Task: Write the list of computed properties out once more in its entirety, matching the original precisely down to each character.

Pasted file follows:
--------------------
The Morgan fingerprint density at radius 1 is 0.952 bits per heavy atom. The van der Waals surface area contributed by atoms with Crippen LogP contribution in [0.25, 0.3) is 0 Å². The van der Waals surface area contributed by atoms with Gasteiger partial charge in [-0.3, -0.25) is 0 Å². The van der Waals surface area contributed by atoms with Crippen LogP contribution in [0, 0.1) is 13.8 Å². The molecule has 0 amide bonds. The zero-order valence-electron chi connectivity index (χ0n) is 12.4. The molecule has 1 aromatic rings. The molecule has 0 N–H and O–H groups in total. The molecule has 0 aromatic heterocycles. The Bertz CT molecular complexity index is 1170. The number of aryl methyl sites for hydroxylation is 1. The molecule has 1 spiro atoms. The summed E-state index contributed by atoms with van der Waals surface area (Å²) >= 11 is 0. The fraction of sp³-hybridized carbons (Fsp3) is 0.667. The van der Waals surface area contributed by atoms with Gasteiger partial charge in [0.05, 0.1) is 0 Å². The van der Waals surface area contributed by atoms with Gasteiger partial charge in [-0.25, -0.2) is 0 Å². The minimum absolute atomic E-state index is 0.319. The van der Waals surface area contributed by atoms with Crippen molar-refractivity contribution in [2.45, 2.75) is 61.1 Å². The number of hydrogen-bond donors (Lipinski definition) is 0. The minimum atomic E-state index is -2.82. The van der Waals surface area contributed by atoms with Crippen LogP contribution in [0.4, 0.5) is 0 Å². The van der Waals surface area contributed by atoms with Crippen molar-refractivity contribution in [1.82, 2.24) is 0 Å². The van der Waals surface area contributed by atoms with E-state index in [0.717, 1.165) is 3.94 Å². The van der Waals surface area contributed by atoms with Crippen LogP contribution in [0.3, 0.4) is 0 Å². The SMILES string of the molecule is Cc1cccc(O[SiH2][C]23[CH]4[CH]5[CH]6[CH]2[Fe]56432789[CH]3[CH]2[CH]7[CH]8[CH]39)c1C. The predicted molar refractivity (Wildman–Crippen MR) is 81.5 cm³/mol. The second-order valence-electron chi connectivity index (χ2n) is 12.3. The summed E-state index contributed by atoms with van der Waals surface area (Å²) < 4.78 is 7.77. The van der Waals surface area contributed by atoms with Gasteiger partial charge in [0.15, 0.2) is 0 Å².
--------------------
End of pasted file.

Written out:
The Morgan fingerprint density at radius 1 is 0.952 bits per heavy atom. The van der Waals surface area contributed by atoms with Crippen LogP contribution in [0.25, 0.3) is 0 Å². The van der Waals surface area contributed by atoms with Gasteiger partial charge in [-0.3, -0.25) is 0 Å². The van der Waals surface area contributed by atoms with Crippen LogP contribution in [0, 0.1) is 13.8 Å². The molecule has 0 amide bonds. The zero-order valence-electron chi connectivity index (χ0n) is 12.4. The molecule has 1 aromatic rings. The molecule has 0 N–H and O–H groups in total. The molecule has 0 aromatic heterocycles. The Bertz CT molecular complexity index is 1170. The number of aryl methyl sites for hydroxylation is 1. The molecule has 1 spiro atoms. The summed E-state index contributed by atoms with van der Waals surface area (Å²) >= 11 is 0. The fraction of sp³-hybridized carbons (Fsp3) is 0.667. The van der Waals surface area contributed by atoms with Gasteiger partial charge in [0.05, 0.1) is 0 Å². The van der Waals surface area contributed by atoms with Gasteiger partial charge in [-0.25, -0.2) is 0 Å². The minimum absolute atomic E-state index is 0.319. The van der Waals surface area contributed by atoms with Crippen molar-refractivity contribution in [2.45, 2.75) is 61.1 Å². The number of hydrogen-bond donors (Lipinski definition) is 0. The minimum atomic E-state index is -2.82. The van der Waals surface area contributed by atoms with Crippen LogP contribution in [0.4, 0.5) is 0 Å². The van der Waals surface area contributed by atoms with Crippen molar-refractivity contribution in [1.82, 2.24) is 0 Å². The van der Waals surface area contributed by atoms with E-state index in [0.717, 1.165) is 3.94 Å². The van der Waals surface area contributed by atoms with Crippen LogP contribution in [0.3, 0.4) is 0 Å². The SMILES string of the molecule is Cc1cccc(O[SiH2][C]23[CH]4[CH]5[CH]6[CH]2[Fe]56432789[CH]3[CH]2[CH]7[CH]8[CH]39)c1C. The predicted molar refractivity (Wildman–Crippen MR) is 81.5 cm³/mol. The second-order valence-electron chi connectivity index (χ2n) is 12.3. The summed E-state index contributed by atoms with van der Waals surface area (Å²) < 4.78 is 7.77. The van der Waals surface area contributed by atoms with Gasteiger partial charge in [0.15, 0.2) is 0 Å².